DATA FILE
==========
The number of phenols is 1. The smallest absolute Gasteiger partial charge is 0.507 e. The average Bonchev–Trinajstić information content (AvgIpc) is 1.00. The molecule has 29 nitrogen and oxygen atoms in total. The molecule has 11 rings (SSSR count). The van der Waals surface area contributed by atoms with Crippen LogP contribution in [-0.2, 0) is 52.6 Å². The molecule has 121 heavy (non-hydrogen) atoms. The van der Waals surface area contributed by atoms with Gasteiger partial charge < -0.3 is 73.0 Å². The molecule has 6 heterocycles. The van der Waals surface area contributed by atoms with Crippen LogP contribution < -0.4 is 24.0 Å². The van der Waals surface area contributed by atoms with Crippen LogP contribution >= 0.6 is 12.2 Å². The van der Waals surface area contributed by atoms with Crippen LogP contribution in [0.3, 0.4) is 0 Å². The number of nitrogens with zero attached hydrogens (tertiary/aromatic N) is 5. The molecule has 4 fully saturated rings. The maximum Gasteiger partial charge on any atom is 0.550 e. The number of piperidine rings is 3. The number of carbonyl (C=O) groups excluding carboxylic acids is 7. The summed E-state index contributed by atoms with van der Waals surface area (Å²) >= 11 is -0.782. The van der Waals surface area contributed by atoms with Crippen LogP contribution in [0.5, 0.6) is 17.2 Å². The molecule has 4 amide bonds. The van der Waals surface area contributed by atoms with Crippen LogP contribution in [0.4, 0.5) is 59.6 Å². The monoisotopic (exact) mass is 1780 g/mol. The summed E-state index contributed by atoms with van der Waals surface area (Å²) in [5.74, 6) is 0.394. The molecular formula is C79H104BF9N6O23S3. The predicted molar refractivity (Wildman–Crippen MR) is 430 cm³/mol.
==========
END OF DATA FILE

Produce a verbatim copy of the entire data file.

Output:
The number of phenols is 1. The smallest absolute Gasteiger partial charge is 0.507 e. The average Bonchev–Trinajstić information content (AvgIpc) is 1.00. The molecule has 29 nitrogen and oxygen atoms in total. The molecule has 11 rings (SSSR count). The van der Waals surface area contributed by atoms with Crippen LogP contribution in [-0.2, 0) is 52.6 Å². The molecule has 121 heavy (non-hydrogen) atoms. The van der Waals surface area contributed by atoms with Gasteiger partial charge < -0.3 is 73.0 Å². The molecule has 6 heterocycles. The van der Waals surface area contributed by atoms with Crippen LogP contribution < -0.4 is 24.0 Å². The van der Waals surface area contributed by atoms with Crippen LogP contribution >= 0.6 is 12.2 Å². The van der Waals surface area contributed by atoms with Crippen LogP contribution in [0.3, 0.4) is 0 Å². The number of nitrogens with zero attached hydrogens (tertiary/aromatic N) is 5. The molecule has 4 fully saturated rings. The maximum Gasteiger partial charge on any atom is 0.550 e. The number of piperidine rings is 3. The number of carbonyl (C=O) groups excluding carboxylic acids is 7. The summed E-state index contributed by atoms with van der Waals surface area (Å²) >= 11 is -0.782. The van der Waals surface area contributed by atoms with Crippen LogP contribution in [0.5, 0.6) is 17.2 Å². The molecule has 4 amide bonds. The van der Waals surface area contributed by atoms with Crippen LogP contribution in [0.4, 0.5) is 59.6 Å². The monoisotopic (exact) mass is 1780 g/mol. The summed E-state index contributed by atoms with van der Waals surface area (Å²) in [5.74, 6) is 0.394. The molecular formula is C79H104BF9N6O23S3. The predicted molar refractivity (Wildman–Crippen MR) is 430 cm³/mol.